The announcement by the M23 rebel group that it is to abandon its rebellion and continue as a political movement will not provide a “quick fix” solution to instability in eastern Democratic Republic of Congo, says the charity Christian Aid.
The government of President Joseph Kabila and the M23 rebels were expected to sign a peace deal this week, but the talks in Kampala broke down and have been delayed indefinitely.
Many of the rebels have fled to Uganda and Rwanda, while others have surrendered or gone into hiding. Their fate, and that of its leadership, remains unclear, but it is crucial that any future deal between the Congolese government and the M23 focuses on accountability rather than offering the rebels amnesty for grave human rights violations. Meanwhile, the DRC national army (FARDC) has retaken all positions previously held by M23.
Chantal Daniels, Christian Aid’s senior policy and conflict advisor, warned that the presence of other armed groups in the area still posed significant challenges for the DRC and Great Lakes region.
“We have to learn from the past and be wary of assuming that the apparent demise of the M23 is a quick fix solution to the problems stemming from chronic instability in eastern DRC; we should not see their defeat as the end, but as the beginning of long-awaited progress on building peace and stability in the DRC and the region as a whole.
“However, the dissolution of the M23 is a significant success for the UN Peacekeeping Operation in the DRC, as well as for the FARDC, which has so far been perceived as undisciplined and, on many occasions, responsible for grave human rights violations.”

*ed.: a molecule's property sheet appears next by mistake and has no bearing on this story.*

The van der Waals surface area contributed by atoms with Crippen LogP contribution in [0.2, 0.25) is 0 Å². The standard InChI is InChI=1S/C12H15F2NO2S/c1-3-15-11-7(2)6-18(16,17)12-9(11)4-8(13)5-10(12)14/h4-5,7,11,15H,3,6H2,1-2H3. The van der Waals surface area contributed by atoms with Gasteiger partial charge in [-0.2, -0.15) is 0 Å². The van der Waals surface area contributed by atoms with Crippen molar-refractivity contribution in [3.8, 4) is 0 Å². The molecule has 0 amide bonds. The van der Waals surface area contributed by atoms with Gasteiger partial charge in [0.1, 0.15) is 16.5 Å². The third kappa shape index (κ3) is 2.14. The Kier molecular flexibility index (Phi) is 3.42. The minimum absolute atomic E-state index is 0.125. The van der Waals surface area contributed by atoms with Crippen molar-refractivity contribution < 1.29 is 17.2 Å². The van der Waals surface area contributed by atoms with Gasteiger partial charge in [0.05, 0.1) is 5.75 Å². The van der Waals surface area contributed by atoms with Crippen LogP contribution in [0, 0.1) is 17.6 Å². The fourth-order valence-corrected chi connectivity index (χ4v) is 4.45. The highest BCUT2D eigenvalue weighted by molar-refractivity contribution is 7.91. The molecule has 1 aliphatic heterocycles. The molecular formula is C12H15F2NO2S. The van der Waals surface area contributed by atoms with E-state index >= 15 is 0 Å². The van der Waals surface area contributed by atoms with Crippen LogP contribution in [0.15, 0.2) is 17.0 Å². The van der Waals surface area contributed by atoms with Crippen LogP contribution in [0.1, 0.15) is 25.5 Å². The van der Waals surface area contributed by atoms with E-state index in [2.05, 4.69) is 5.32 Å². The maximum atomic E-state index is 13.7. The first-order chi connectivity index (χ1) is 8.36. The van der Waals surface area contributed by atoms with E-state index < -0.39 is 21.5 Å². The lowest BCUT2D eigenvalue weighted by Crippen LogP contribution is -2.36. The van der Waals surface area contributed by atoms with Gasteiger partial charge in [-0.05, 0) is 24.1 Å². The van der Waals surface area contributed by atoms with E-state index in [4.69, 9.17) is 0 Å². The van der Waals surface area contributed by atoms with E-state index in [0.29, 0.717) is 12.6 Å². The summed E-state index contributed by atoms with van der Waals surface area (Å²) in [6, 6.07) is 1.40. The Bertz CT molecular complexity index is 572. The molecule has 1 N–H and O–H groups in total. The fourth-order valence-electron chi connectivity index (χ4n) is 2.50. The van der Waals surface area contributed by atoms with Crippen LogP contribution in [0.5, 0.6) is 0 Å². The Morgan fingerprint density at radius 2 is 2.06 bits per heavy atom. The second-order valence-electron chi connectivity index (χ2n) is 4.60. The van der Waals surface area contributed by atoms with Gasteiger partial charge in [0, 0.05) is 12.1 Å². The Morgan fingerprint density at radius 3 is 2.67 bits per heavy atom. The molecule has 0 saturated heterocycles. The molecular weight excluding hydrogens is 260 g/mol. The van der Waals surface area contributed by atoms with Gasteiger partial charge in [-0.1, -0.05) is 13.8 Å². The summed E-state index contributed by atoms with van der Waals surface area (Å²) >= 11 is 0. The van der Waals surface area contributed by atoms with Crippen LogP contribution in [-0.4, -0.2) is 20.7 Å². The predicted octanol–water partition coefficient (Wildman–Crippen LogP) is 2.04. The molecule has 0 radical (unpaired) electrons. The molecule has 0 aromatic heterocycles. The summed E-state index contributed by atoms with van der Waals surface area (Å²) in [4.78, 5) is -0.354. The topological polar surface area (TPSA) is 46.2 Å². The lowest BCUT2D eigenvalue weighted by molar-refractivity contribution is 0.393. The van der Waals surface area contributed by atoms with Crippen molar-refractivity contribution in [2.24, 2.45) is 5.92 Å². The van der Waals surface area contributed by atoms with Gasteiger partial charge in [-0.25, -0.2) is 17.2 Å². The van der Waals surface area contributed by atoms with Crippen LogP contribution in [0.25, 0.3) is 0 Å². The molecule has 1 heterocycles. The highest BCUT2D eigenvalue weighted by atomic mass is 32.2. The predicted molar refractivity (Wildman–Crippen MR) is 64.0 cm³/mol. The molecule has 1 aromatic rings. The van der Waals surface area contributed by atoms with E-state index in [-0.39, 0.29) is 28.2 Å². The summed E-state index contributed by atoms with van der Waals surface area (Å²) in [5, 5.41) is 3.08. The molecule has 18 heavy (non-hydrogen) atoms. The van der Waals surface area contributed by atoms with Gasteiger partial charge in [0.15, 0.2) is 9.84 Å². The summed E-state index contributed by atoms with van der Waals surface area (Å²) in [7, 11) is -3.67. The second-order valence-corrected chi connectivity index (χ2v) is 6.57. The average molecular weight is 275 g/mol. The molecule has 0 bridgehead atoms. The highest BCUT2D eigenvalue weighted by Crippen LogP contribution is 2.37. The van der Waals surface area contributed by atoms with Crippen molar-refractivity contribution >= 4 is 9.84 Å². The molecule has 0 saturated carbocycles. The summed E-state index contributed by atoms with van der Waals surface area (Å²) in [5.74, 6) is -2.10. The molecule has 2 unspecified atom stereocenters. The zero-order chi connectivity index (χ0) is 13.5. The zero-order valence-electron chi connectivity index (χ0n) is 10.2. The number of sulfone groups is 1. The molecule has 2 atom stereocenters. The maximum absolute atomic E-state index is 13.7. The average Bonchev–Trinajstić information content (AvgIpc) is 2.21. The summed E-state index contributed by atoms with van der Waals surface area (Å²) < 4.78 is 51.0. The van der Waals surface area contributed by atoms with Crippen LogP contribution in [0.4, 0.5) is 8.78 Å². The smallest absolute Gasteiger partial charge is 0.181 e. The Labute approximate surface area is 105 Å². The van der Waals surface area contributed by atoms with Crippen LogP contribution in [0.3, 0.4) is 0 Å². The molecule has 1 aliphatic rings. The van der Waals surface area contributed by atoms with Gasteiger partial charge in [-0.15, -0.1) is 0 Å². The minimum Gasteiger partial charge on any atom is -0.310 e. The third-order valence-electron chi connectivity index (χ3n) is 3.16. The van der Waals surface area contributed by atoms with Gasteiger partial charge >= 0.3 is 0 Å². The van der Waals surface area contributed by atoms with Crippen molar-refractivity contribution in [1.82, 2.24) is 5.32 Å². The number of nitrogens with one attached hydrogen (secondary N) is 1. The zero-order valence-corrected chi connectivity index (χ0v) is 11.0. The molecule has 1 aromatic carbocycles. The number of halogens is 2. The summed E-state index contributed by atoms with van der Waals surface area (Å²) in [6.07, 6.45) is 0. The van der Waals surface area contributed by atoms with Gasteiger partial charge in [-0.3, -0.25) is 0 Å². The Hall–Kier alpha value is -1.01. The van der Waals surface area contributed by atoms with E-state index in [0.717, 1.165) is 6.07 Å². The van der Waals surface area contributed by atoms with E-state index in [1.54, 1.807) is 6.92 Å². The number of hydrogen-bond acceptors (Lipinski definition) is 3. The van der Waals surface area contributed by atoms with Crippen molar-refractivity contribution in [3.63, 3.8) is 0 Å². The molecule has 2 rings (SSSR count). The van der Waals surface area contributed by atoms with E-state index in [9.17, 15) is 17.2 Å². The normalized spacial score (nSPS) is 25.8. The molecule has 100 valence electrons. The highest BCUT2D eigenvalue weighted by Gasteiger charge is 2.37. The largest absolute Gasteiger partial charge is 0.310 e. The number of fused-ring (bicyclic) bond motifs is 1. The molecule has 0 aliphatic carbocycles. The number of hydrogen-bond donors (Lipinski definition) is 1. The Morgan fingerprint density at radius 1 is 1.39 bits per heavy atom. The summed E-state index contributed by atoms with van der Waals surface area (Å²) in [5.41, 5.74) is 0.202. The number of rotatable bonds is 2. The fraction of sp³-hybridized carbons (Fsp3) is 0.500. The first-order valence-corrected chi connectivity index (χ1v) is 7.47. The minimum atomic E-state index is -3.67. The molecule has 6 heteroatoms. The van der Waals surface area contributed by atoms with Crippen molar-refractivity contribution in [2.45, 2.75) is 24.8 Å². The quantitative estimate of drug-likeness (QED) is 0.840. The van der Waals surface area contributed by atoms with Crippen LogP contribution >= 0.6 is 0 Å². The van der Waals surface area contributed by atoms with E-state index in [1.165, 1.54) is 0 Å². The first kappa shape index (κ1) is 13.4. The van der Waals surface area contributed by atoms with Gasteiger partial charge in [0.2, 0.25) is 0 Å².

According to Daniels, long-term assistance to enable civilians to safely return home is now crucial, along with urgent steps to address effectively the wider presence of armed groups in eastern DRC, and ensure that the areas disbanded by the M23 are not suddenly occupied by other armed groups.
The M23 are by no means the only armed group operating in the east where the state has little or no control, she said.
“Violent clashes between the FARDC, the M23, and other rebel groups such as the FDLR and Mai Mai Cheka for example, have resulted in more than 700,000 people fleeing their homes to seek refuge in camps, host families, or in neighbouring countries, bringing the total number of people displaced in North Kivu alone to over one million.”
But there is also the issue of material and operations support given to rebel groups in eastern DRC by Rwandan and Ugandan governments.
According to Congolese analyst Antoine Roger Lokongo, the wider picture of restoring peace to the DRC should include bringing to justice all the actors in the crisis.
“Now the question is, how can Rwanda and Uganda get away with genocide, war crimes and crimes against humanity they have committed in Congo simply because of what happened in Rwanda in 1994 and for which the Congolese people are not responsible? We need a special international criminal court for Congo,” he said.